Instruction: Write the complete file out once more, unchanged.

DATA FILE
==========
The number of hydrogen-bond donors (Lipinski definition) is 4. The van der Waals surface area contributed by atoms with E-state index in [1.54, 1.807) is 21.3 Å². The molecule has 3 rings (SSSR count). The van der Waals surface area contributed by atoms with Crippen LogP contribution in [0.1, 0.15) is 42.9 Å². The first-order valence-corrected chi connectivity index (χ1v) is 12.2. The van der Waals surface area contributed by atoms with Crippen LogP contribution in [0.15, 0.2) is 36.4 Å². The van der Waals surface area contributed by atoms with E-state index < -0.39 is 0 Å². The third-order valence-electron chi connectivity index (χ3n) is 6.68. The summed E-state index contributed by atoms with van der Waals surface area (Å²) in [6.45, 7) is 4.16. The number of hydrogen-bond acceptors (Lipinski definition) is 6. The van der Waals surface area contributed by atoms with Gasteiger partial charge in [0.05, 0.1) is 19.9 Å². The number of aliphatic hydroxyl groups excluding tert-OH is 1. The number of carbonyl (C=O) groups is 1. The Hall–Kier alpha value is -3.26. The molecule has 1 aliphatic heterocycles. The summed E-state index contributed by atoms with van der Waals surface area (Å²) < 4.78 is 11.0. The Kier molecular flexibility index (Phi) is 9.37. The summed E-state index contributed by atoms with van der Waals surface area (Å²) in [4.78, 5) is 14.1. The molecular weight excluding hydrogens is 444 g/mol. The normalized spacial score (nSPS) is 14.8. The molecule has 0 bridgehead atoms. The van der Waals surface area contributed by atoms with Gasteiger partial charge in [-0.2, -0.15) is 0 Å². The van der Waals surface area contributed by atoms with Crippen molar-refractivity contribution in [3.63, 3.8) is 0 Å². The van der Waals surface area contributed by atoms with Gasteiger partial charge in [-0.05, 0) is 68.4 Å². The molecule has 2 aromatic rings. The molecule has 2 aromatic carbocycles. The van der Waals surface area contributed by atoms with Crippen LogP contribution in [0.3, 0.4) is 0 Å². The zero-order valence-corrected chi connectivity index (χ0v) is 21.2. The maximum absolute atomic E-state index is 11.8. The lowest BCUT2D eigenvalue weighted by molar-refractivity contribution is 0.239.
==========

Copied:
The number of hydrogen-bond donors (Lipinski definition) is 4. The van der Waals surface area contributed by atoms with E-state index in [1.54, 1.807) is 21.3 Å². The molecule has 3 rings (SSSR count). The van der Waals surface area contributed by atoms with Crippen LogP contribution in [0.1, 0.15) is 42.9 Å². The first-order valence-corrected chi connectivity index (χ1v) is 12.2. The van der Waals surface area contributed by atoms with Crippen LogP contribution in [0.15, 0.2) is 36.4 Å². The van der Waals surface area contributed by atoms with E-state index < -0.39 is 0 Å². The third-order valence-electron chi connectivity index (χ3n) is 6.68. The summed E-state index contributed by atoms with van der Waals surface area (Å²) in [6.45, 7) is 4.16. The number of hydrogen-bond acceptors (Lipinski definition) is 6. The van der Waals surface area contributed by atoms with Gasteiger partial charge in [0.05, 0.1) is 19.9 Å². The number of aliphatic hydroxyl groups excluding tert-OH is 1. The number of carbonyl (C=O) groups is 1. The Hall–Kier alpha value is -3.26. The molecule has 1 aliphatic heterocycles. The summed E-state index contributed by atoms with van der Waals surface area (Å²) < 4.78 is 11.0. The Kier molecular flexibility index (Phi) is 9.37. The summed E-state index contributed by atoms with van der Waals surface area (Å²) in [4.78, 5) is 14.1. The molecular weight excluding hydrogens is 444 g/mol. The normalized spacial score (nSPS) is 14.8. The molecule has 0 bridgehead atoms. The van der Waals surface area contributed by atoms with Gasteiger partial charge in [-0.2, -0.15) is 0 Å². The van der Waals surface area contributed by atoms with Crippen molar-refractivity contribution in [3.63, 3.8) is 0 Å². The van der Waals surface area contributed by atoms with Gasteiger partial charge in [-0.05, 0) is 68.4 Å². The molecule has 2 aromatic rings. The molecule has 2 aromatic carbocycles. The van der Waals surface area contributed by atoms with Crippen LogP contribution in [0.3, 0.4) is 0 Å². The zero-order valence-corrected chi connectivity index (χ0v) is 21.2. The maximum absolute atomic E-state index is 11.8. The lowest BCUT2D eigenvalue weighted by molar-refractivity contribution is 0.239.